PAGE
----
I think I probably did want to do my own thing in the back of my mind…I started doing little solo gigs locally in Perth, but I was never really thinking about making records at that point. I had these songs that I’d been writing and I wanted to do something with them so I just played shows. It was a way to get them out of my system.
After a few years, I started to get the confidence and the desire to hop into a studio and take that next step with it. It was always in the shadow of Jebediah, but then all of a sudden Jebediah was in the shadow of Bob Evans. It was a little uneasy and hard at the time because on the one side I was ecstatic because everything was going better than I thought it would and everything was exceeding my expectations, but all the time I still kind of thought about it, Jebediah had never really broken up…we still haven’t really broken up. The more people close the door on Jebediah, the more I want to open it up again.
In 2011, we did make another record, and now I just juggle the two at the same time. They both co-exist at the same time. It’s really nice.
Tell us about the new record ‘Full Circle’
It’s a compilation album. I’ve just chosen songs from across all the records, so every record is represented at least once.
The timing felt right after making my fifth record; to dive into putting this ‘best of’ together while I still had the opportunity to do it my way. I kind of wanted it to be an introduction [to my music]…like if someone had never heard of Bob Evans, they could start here and go from there. I didn’t just put all the singles on it, I put a few album tracks that never got played on the radio but are important to be there. That’s why I didn’t want to call it a ‘best of’ or ‘greatest hits’.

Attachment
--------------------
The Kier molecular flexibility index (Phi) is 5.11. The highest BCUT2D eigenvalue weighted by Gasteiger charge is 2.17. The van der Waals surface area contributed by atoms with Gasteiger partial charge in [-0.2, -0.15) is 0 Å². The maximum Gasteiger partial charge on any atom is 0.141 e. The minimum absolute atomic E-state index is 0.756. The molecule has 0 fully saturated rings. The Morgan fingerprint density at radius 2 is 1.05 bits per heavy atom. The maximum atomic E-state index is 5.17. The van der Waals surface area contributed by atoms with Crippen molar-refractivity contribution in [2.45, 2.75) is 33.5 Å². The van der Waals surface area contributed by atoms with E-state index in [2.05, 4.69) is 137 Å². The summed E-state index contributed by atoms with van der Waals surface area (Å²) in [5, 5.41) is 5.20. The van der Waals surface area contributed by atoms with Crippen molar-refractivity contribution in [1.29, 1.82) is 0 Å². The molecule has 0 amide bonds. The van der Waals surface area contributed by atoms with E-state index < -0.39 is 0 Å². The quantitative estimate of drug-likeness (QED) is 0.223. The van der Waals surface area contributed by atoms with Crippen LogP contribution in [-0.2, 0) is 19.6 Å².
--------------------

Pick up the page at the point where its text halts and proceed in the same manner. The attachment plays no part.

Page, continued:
With a lot of artists like Bowie or Neil Young, I’ve started off with the greatest hits…if I’m not sure where to start , I think there’s value in that in discovering a new artist.
Hopefully in 20 or 30 years time, this will be something to stumble upon.
How did the name Bob Evans come about?
Many years ago, must have been about ’98 before I played a live show…It was my first ever solo gig, at the Grosvenor Hotel. Back when there was street press, to get into the gig guide you had to submit your gig at a certain time on a certain day. On the Tuesday, I got a call from my manager and he asked me what I was going to call myself. I just happened to be sitting on the couch wearing a t-shirt I bought from an op-shop with the words Bob Evans on it and so I just said ‘I’ll be Bob Evans’ and I just kept using that name.
What’s the best part of your job?
There’s so much about it that I love.
With Jebediah gigs, they’re like hoidays. The only time we see eachother as a band is when we play gigs, so when we do weekend shows, it’s actually like going on a holiday with your mates, except you make money rather than spend it…all you have to do is play a gig which is great fun anyway.
I do enjoy travelling around. I still love rolling up to a country pub and playing a show there. I think because there are so many aspects about the job that I like, overall the best thing is that every day I wake up in the morning, I am excited about my job. I know that for a lot of people, they don’t have that luxury. Of course sometimes it can be stressful, but I wake up excited about what the day holds and that in itself is such an amazing gift that life has handed to me so I’m really grateful for that.
Bob Evans plays his Full Circle Tour at The Gov, Friday 26 October. Tickets $30.